This award-winning language program for children provides free instruction in beginnng and intermediate Chinese for Pre-K through 8th grade students. The program is supported by IU's School of Global and International Studies, the Center for the Study of the Middle East, the Center for the Study of Global Change, the East Asian Studies Center, the Inner Asian and Uralic National Resource Center, and the Russian and East European Institute. For more information, or to register, please contact Suriati Abas at email@example.com or visit http://bit.ly/bridgesIU.
Exhibition Opening: The Middle East: A Photojournalist's Perspective, 1975-2016
Friday, February 10; 4:30 to 6 p.m.
Join us for a gallery talk by Steve Raymer, curator of The Middle East: A Photojournalist's Perspective, 1975-2016. Raymer notes the exhibit "retraces my travels from the Western Sahara on the Atlantic Ocean coast to Afghanistan during a 40-plus-year career that began at National Geographic Magazine and migrated, at midlife, to the Media School at Indiana University." He'll speak about his work and observations form the field, and a reception will follow the talk. The event will be free and open to the public.
Community Jam Session
Sunday, February 12; 4 to 6 p.m.
Do you play the banjo, fiddle, drum, or another instrument? Interested in jamming with other musicians? This low-pressure, free, fun-filled session will be hosted by IU's Folklore and Ethnomusicology Student Association, but everyone is welcome to join in the fun.
Reimagining Opera for Kids: Rufus and Rita
Friday, February 17; 3:30 to 4:30 p.m.
Rufus and Rita is musical/theatrical work for young audiences featuring the adventures (and sometimes MISadventures) of a silly dog named Rufus and his owner, Rita. Through a "flexible libretto," the audience votes on what happens next at several points in the story. Thanks to audience participation and the contributions of the individual performers, every show is different! The 30-minute performance is sung in English, is appropriate for all ages, and will be free and open to the public.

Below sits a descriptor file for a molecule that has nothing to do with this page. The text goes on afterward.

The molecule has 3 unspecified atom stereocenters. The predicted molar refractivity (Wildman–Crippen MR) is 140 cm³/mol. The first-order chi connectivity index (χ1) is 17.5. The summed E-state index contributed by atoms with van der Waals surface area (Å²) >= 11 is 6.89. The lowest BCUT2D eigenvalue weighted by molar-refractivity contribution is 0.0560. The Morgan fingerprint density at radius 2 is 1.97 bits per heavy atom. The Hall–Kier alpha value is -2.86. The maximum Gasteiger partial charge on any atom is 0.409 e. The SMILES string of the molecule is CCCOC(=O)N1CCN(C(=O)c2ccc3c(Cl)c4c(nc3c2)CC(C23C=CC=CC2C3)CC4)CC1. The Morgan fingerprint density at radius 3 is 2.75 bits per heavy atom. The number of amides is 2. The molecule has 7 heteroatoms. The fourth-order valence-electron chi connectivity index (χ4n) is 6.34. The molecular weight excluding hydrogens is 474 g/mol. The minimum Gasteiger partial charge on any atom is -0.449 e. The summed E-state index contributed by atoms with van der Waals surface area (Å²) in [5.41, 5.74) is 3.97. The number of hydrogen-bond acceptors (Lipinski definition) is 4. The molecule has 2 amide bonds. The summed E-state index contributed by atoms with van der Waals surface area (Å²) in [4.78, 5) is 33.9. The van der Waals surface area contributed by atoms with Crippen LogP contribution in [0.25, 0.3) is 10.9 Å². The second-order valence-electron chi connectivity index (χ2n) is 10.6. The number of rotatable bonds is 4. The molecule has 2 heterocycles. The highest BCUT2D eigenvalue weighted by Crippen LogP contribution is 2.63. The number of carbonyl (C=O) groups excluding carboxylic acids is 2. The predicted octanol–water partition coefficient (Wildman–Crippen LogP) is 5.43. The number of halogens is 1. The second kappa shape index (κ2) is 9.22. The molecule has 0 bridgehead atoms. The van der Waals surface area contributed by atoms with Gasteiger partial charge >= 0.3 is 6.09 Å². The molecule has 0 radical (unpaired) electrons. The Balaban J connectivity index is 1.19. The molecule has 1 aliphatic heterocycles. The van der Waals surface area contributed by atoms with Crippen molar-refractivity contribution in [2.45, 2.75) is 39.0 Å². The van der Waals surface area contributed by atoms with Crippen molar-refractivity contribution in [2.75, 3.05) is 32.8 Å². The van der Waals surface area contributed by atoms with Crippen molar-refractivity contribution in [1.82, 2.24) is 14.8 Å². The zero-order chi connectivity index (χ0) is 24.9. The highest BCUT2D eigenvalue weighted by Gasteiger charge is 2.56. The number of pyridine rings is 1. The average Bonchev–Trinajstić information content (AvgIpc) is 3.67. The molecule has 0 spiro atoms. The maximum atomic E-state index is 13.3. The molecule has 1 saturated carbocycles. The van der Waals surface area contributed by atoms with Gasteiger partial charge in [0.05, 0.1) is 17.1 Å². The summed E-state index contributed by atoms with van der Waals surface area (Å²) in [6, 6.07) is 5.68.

Instruments of Culture: The Historical, Social, and Performative Lives of Musical Instruments in China
Friday, February 24; 3:30 to 4:30 p.m.
Family Craft Day: Mardi Gras
Sunday, February 26; 2 to 3:30 p.m.
Get ready for Mardi Gras with some fun family-friendly crafts! The event will be free and open to the publc.
First Thursdays: Spring Flowers (Fine Arts Plaza)
Thursday, March 2; 5 to 7:30 p.m.
Help us welcome spring with flower making activities based on the Dutch Bloemencorso (flower pageant) festival, as well as other hands-on activities during First Thursdays. The event will be free and open to the public.
Interpreting the Queer Past
Friday, March 3; 4:30 to 6 p.m.
In the United States, mainstream discussion of the history of same-sex love and desire is still relatively uncommon, although that fact is rapidly changing. Spurred on by growing social acceptance of LGBTQ individuals and the federal government's nationwide LGBTQ Heritage Initiative, more and more museums and historic sites are introducing queer topics into their programming and exhibitions. This presentation by Susan Ferentinos, author of Interpreting LGBT History at Museums and Historic Sites (winner of the 2016 book award from the National Council on Public History) will offer an overview of recent efforts in this area, as well as considering some ongoing challenges for bringing the queer past to a wide audience. Ferentinos is a public history researcher, writer, and consultant, specializing in inclusive interpretation and project management for historical organizations. Her clients include the American Association for State and Local History, the National Council on Public History, and the National Park Service. The lecture will be free and open to the public.